Report: Strong biosecurity helped limit avian flu in the U.S.

According to a new epidemiology report by the U.S. Department of Agriculture’s Animal and Plant Health Inspection Service (APHIS), thorough biosecurity practices have helped to limit the number of avian flu outbreaks in the U.S. this year.

According to the report, the main reasons the disease spread in early 2017 were environmental, and the spread was limited due to the quick response of farmers in implementing biosecurity measures.

“In this case, rapid response and improved biosecurity practices helped to limit transmission between operations during this outbreak,” said Donna Karlsons, an APHIS spokesperson. According to her, the poultry industry has improved its response times since the 2014-2015 outbreaks.

The report looked at cases of avian flu, including both highly pathogenic (HPAI) and low pathogenic (LPAI) strains, beginning in March 2017 in four U.S. states: Alabama, Georgia, Kentucky and Tennessee. The goal? To identify how the disease spread, and importantly, how to prevent future outbreaks.

How was it spread?

The main culprits in these cases, according to APHIS, are likely wild birds. All strains of the HPAI H7N9 viruses in 2017 were found by genetic analyses to be of North American wild bird lineage.

APHIS theorizes that an original LPAI strain was introduced into the commercial poultry industry, where it later mutated to HPAI. Evidence suggests the possibility of more than just one introduction of the virus from wild birds. From there, APHIS suggests a “limited” lateral spread from farm to farm.

“The fact that backyard operations have also been impacted adds credence to the theory that this outbreak was governed in large part by exposure to environmental sources of the virus,” the report said.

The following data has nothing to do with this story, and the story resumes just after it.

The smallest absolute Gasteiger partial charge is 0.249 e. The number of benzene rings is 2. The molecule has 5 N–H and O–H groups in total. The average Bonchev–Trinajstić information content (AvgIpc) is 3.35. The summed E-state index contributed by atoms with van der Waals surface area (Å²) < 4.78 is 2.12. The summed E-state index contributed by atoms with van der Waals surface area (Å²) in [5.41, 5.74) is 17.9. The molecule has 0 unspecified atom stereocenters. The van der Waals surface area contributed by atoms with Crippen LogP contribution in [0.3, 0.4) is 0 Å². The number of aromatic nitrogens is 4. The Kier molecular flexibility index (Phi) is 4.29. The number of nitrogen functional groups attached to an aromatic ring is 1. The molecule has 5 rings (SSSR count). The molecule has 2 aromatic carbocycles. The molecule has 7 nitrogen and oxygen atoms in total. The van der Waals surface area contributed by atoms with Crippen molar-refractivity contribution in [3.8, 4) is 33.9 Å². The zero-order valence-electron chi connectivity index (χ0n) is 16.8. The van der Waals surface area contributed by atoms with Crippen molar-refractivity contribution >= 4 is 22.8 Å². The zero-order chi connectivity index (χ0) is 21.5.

“We know that avian influenza viruses continue to circulate in migratory birds and waterfowl in North America,” Karlsons said. “For this reason, strict biosecurity measures are crucial to keep the disease from entering and spreading among poultry operations.”

How can poultry farmers reduce the risk of future cases?

APHIS notes a few areas where producers should be careful:

  • Avoid rolling egg carts from the truck to the barn across outdoor concrete pads.
  • Avoid using workroom doors that have been held open for cooling as alternative entrances. Always use the formal entrance with a foot bath.
  • Clean and maintain foot baths, and keep organic material away from them.
  • Instruct workers thoroughly in biosecurity protocols.

Neogen offers more tips in our blog post on avian flu biosecurity. Check them out here.

To learn more about Neogen’s full line of poultry biosecurity products and recommended protocols, click here.

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